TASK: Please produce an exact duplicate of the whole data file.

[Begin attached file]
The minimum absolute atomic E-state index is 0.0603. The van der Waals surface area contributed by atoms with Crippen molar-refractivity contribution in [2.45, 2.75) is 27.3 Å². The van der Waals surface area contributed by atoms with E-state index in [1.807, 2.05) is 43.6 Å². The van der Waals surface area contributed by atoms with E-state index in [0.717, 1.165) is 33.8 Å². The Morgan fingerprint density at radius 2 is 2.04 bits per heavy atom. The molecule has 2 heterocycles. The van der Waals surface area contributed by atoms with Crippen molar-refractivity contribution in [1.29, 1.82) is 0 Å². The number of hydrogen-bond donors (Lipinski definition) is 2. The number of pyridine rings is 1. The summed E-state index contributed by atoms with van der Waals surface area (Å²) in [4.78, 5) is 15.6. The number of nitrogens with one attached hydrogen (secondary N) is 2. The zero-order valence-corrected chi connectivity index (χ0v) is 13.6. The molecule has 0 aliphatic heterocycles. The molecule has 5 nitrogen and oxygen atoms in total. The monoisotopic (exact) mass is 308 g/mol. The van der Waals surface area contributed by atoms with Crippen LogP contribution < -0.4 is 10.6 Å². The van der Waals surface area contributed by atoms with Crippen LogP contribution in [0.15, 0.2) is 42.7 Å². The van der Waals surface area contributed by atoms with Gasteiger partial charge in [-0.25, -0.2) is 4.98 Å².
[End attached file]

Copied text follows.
The minimum absolute atomic E-state index is 0.0603. The van der Waals surface area contributed by atoms with Crippen molar-refractivity contribution in [2.45, 2.75) is 27.3 Å². The van der Waals surface area contributed by atoms with E-state index in [1.807, 2.05) is 43.6 Å². The van der Waals surface area contributed by atoms with E-state index in [0.717, 1.165) is 33.8 Å². The Morgan fingerprint density at radius 2 is 2.04 bits per heavy atom. The molecule has 2 heterocycles. The van der Waals surface area contributed by atoms with Crippen molar-refractivity contribution in [1.29, 1.82) is 0 Å². The number of hydrogen-bond donors (Lipinski definition) is 2. The number of pyridine rings is 1. The summed E-state index contributed by atoms with van der Waals surface area (Å²) in [4.78, 5) is 15.6. The number of nitrogens with one attached hydrogen (secondary N) is 2. The zero-order valence-corrected chi connectivity index (χ0v) is 13.6. The molecule has 0 aliphatic heterocycles. The molecule has 5 nitrogen and oxygen atoms in total. The monoisotopic (exact) mass is 308 g/mol. The van der Waals surface area contributed by atoms with Crippen LogP contribution < -0.4 is 10.6 Å². The van der Waals surface area contributed by atoms with Crippen LogP contribution in [0.15, 0.2) is 42.7 Å². The van der Waals surface area contributed by atoms with Gasteiger partial charge in [-0.25, -0.2) is 4.98 Å².